"That's the same position a bee has to get in to sting you," observed UC Davis apiculturist Eric Mussen. "She can't lie flat to sting. She curls up and stings."
Like a comma.
A death "sentence" for her; a little pain for the victim.
Branstetter delivered an illustrated presentation on “Phylogeny and Biography of the Ant Genus Stenamma: Uncovering the Evolutionary Origins of Mesoamerican Taxa.” Stenamma is a little studied genus of leaf litter ants.
He competed in the Revisions and Evolution Section, moderated by scientists from Laurentian University, Ontario, Canada, and the Smithsonian Institution, National Museum of Natural History, Washington, D.C. Following his presentation, judges and spectators asked questions, an integral part of the competition.
Fourteen graduate students from throughout the
A fourth-year graduate student, Branstetter studies with UC Davis entomology professor
Branstetter, a native of
The recipient of several grants, Branstetter has collected ants in
Branstetter’s next collecting trip will be a two-month excursion in
This is the second consecutive year that a UC Davis graduate student in systematics has won the President’s Prize at the ESA meeting, said Lynn Kimsey, chair of the Department of Entomology and director of the Bohart Museum of Entomology. Last year
Profile of an Ant
The movie, "Sideways," has nothing on a spotted cucumber beetle climbing up, down and sideways on a rock purslane.
The spotted cucumber beetle is a pest, while the rock purslane has to be among the world's most beautiful flowers. (And also very attractive to insects.)
The 2004 movie is about two guys on a life-altering journey through the wine country of Napa. They drank copious amounts of the adult beverage.
The spotted cucumber beetle was just feeding on nectar, the insect's version of wine.
Spotted cucumber beetle
Spotted cucumber beetle inside rock purslane
Quick! Name three states that have no official state insect.
That was one of the questions at the Linnaean Games, a traditional part of the Entomological Society of America's annual meeting.
This year's meeting, the 56th annual, is now under way in Reno. The Linnaean Games have begun. This is a "bug bowl" type of quiz pitting university teams (graduate students in entomology) against one another.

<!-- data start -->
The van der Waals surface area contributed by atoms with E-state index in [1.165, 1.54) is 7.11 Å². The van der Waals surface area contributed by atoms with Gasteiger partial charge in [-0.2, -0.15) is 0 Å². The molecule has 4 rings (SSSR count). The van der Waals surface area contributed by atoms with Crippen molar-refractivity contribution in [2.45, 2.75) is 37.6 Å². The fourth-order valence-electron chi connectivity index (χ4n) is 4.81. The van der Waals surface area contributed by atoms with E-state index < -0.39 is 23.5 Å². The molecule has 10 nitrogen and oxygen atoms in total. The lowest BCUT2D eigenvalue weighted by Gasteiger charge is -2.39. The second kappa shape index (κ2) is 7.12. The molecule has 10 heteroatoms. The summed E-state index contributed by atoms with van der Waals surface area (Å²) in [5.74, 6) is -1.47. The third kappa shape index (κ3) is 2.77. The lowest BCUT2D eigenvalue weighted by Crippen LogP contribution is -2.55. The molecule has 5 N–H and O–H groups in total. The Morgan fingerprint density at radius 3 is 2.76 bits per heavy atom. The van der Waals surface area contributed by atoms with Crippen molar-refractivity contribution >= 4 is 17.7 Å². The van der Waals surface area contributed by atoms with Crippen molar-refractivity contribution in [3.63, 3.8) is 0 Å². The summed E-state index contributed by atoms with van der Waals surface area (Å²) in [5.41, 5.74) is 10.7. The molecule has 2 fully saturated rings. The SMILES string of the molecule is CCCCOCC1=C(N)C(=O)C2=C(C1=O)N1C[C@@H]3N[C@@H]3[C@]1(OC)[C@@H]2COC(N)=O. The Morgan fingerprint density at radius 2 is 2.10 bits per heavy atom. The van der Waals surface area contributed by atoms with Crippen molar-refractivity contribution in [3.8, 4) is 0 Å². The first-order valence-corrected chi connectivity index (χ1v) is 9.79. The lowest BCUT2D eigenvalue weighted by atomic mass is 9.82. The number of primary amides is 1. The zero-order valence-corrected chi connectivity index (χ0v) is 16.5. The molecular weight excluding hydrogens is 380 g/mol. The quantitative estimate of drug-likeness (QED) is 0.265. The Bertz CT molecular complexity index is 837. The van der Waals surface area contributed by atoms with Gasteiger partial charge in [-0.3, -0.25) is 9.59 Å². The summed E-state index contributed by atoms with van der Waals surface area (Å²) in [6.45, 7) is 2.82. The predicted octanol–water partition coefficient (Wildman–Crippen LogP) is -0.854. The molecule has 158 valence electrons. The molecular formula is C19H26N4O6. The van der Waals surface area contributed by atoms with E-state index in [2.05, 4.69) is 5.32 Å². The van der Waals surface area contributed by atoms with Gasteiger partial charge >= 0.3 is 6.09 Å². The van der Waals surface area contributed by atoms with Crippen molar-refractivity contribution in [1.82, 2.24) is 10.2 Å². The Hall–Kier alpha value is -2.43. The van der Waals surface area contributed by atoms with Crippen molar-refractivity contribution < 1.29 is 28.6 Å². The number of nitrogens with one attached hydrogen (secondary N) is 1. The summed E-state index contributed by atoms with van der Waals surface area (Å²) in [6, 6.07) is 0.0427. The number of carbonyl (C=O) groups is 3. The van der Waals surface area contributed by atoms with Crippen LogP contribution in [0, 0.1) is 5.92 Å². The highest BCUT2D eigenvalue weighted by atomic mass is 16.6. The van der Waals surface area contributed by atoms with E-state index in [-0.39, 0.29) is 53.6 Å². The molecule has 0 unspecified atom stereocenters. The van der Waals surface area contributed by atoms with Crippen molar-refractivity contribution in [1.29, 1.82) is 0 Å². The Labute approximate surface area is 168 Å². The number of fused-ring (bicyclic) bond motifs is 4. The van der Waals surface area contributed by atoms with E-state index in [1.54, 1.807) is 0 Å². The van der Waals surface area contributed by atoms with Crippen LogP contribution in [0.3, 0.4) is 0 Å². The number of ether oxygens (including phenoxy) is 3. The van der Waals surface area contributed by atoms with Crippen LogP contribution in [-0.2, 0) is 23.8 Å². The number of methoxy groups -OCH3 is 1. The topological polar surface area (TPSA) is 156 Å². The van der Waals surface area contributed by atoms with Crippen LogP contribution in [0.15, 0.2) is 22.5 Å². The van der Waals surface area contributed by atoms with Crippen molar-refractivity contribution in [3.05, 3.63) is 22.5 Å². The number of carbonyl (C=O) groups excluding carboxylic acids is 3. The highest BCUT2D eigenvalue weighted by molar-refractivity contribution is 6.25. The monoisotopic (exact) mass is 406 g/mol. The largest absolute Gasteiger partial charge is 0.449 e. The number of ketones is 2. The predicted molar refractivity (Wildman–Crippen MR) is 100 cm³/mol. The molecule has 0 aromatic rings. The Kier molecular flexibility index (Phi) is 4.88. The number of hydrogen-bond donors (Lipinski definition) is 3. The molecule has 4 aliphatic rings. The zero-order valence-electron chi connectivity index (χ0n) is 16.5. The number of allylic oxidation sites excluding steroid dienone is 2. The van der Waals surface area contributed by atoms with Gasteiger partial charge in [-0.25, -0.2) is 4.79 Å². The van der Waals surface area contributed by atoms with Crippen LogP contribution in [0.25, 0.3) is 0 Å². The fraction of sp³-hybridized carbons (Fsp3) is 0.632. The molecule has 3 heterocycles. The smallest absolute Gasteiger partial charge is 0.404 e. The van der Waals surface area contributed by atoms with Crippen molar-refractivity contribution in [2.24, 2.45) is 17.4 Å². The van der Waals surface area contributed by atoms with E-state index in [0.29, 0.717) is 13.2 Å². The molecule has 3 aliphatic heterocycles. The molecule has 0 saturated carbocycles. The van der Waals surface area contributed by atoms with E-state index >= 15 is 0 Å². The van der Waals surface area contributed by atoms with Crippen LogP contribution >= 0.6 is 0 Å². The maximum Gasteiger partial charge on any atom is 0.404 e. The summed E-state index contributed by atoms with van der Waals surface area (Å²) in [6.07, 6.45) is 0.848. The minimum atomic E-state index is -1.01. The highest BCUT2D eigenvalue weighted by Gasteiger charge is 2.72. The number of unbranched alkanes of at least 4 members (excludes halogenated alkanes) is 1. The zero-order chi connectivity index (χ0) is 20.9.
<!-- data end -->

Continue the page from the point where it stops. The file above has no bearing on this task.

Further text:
UC Davis competed in the semi-finals. Several of us from UC Davis watched in the spectator section.
The questions included:
1. How many beetle species have been described to date?
2. According to folklore, what does "telling the bees" mean?
3. Name the main character, the forensic entomologist, in the TV show, CSI.
4. If you walked past an egg mass of deer ticks, what's the risk of getting Lyme disease?
The moderator is noted Purdue entomology professor Tom Turpin, who makes the Linnean Games informative, educational and entertaining.
Turpin, a Cooperative Extension entomologist, is an award-winning teacher and writes a well-read newspaper column, "On Six Legs."
More locally, Turpin served as a mentor for Larry Godfrey, a UC Davis professor who received both his bachelor of science degree and master of science degree from Purdue (and then his doctorate at the University of Kentucky). Godrey was a member of the University of Kentucky championship team in1983. That was the second annual Linnaean Games (second annual in the North Central Branch of ESA, where it all began). The national meeting adopted the Linnaean Games several years later.
Know the answers to the questions above? Fire away! (We'll answer them in another blog.)
Meanwhile, the finals of the Linnean Games take place tonight.
May the bugs be with them.